Coyotes in Connecticut


Coyote – Canis latrans (Photo by VJAnderson)

We have received concern regarding aggressive coyotes in the City, specifically near the golf course. Below is a summary of the CT Department of Energy and Environmental Protection web page on living with Coyotes.



  • A typical coyote resembles a small, lanky German shepherd
  • Coyotes tend to be more slender and have wide, pointed ears; a long, tapered muzzle; yellow eyes; slender legs; small feet; and a straight, bushy tail which is carried low to the ground.
  • Most adults are about 48-60 inches long from nose to tail and weigh between 30 to 50 pounds



  • Coyotes are opportunistic and use a variety of habitats
  • A coyote’s diet consists predominantly of mice, woodchucks, squirrels, rabbits, deer, some fruits, carrion, and when available, garbage.
  • Some coyotes will also prey on small livestock, poultry, and small pets.
  • In Connecticut, unsupervised pets, particularly outdoor cats and small dogs (less than 25 pounds) are vulnerable to coyote attacks.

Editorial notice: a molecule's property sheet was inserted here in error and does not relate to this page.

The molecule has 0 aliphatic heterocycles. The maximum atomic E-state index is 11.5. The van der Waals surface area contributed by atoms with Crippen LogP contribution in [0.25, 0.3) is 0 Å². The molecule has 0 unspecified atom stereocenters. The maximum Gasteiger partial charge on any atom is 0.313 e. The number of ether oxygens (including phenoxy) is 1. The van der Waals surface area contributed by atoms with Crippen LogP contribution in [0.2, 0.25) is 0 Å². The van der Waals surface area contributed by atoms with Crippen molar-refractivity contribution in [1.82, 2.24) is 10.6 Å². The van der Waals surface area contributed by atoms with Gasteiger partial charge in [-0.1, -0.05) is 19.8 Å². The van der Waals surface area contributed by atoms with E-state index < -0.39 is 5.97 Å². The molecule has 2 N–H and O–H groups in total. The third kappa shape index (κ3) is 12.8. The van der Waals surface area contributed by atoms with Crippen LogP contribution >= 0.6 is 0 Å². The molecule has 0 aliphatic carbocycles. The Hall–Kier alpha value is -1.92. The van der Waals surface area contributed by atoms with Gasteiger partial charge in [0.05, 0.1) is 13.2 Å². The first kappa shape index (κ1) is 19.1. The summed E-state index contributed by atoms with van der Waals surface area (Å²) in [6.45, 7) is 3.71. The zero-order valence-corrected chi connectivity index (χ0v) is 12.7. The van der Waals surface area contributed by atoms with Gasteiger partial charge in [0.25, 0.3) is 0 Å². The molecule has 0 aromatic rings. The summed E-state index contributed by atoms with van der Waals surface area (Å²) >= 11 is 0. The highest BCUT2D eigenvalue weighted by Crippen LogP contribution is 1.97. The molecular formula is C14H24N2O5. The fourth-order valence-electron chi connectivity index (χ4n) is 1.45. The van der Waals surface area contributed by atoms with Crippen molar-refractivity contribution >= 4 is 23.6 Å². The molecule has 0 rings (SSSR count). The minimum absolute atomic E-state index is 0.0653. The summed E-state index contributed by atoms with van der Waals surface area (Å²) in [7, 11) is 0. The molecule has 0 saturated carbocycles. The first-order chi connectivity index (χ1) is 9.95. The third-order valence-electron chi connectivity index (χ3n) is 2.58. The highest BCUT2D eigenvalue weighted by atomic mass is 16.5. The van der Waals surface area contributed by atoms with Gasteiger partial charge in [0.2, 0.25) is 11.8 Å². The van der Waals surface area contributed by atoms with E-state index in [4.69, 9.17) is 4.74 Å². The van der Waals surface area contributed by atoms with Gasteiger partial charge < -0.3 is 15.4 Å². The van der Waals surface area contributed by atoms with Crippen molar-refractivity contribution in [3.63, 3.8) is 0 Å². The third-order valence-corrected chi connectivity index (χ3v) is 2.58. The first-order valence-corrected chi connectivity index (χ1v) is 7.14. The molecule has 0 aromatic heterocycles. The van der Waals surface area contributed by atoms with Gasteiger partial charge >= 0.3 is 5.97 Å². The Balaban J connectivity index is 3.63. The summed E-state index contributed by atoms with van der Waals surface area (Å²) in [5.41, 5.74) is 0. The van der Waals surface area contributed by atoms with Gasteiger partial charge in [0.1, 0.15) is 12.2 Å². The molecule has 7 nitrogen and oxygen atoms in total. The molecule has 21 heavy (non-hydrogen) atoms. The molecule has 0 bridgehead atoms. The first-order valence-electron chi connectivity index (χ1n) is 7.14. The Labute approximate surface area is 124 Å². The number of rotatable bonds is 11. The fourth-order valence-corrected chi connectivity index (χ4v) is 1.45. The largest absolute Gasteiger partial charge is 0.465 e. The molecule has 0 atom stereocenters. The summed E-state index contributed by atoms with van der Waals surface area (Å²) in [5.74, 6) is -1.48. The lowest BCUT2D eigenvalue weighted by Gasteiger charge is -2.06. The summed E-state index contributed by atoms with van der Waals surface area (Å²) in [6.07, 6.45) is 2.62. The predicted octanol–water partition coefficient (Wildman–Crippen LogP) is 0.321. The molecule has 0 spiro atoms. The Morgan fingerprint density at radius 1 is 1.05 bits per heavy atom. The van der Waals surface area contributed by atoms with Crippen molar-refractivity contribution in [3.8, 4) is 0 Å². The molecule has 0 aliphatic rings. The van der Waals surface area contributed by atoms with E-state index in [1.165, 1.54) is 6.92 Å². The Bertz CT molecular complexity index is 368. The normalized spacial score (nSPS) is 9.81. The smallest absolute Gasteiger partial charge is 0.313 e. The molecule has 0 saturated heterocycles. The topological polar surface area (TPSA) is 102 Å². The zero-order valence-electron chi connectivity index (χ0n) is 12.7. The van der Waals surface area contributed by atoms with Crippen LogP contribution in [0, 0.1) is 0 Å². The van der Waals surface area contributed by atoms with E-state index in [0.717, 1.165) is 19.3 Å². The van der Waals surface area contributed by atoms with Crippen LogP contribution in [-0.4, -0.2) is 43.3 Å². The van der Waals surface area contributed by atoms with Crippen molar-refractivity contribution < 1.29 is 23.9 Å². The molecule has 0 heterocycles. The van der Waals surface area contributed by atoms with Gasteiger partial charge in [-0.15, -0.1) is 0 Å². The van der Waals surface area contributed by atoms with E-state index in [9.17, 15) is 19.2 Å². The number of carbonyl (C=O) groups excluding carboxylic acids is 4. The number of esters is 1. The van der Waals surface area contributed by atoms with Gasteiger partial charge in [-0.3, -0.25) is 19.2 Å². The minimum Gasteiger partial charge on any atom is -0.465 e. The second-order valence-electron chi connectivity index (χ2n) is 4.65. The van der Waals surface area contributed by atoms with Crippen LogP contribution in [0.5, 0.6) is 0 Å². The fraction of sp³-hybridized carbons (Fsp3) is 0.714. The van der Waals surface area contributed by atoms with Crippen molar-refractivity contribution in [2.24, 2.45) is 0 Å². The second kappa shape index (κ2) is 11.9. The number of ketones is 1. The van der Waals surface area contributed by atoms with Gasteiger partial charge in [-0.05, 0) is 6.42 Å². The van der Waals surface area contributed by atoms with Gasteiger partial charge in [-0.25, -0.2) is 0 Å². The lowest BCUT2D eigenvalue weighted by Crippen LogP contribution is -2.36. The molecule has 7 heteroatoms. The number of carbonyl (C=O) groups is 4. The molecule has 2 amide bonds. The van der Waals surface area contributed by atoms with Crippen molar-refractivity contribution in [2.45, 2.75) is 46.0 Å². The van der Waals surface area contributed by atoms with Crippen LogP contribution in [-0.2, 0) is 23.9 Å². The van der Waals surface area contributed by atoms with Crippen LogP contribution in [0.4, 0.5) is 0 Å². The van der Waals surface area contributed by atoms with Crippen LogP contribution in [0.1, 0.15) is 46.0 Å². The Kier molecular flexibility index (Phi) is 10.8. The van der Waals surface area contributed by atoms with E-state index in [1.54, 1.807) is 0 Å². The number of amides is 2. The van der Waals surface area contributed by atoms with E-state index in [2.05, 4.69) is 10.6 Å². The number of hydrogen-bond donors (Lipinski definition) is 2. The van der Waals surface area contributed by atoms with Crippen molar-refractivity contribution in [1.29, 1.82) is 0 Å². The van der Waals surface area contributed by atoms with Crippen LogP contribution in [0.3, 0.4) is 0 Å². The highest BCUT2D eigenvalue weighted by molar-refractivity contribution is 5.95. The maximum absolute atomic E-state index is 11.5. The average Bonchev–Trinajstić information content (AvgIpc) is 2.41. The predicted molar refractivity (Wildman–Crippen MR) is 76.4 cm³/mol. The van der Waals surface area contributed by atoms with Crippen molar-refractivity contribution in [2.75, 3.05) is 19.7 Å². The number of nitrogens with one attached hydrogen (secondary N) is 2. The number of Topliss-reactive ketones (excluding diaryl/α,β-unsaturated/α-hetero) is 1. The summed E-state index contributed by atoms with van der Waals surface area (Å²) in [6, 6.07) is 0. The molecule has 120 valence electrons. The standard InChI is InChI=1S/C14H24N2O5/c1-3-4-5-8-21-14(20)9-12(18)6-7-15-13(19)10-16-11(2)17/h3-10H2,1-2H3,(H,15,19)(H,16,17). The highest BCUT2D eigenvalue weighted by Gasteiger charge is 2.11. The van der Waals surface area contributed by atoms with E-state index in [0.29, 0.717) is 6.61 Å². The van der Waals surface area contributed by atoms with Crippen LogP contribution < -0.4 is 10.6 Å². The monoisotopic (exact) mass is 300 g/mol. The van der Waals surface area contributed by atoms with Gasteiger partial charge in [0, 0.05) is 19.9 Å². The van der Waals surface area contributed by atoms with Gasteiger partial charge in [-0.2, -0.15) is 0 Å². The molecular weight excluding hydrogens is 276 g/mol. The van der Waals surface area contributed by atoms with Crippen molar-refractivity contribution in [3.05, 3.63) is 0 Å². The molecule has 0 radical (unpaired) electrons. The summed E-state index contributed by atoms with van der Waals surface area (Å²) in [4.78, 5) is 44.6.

Living with Coyotes:

  • The risk of a coyote attacking a person is extremely low.
  • Coyotes will attack and kill pets, especially cats and small dogs.
  • The best way to protect pets is to not allow them to run free.
  • Cats should be kept indoors, particularly at night, and small dogs should be on a leash and under close supervision at all times.
  • Homeowners should eliminate other sources of attraction to coyotes including pet food left outdoors, table scraps on compost piles, decaying fruit below fruit trees and bird seed below feeders.
  • You can attempt to frighten away coyotes by making loud noises (shouting, air horn, or banging pots and pans) and acting aggressively (e.g., waving your arms, throwing sticks, spraying with a garden hose).
  • Coyotes are most active at night.


Helpful Links:

Department of Energy and Environmental Protection Coyote Information

How to Avoid Conflict with Coyotes

Distinguishing between Coyotes, Wolves and Dogs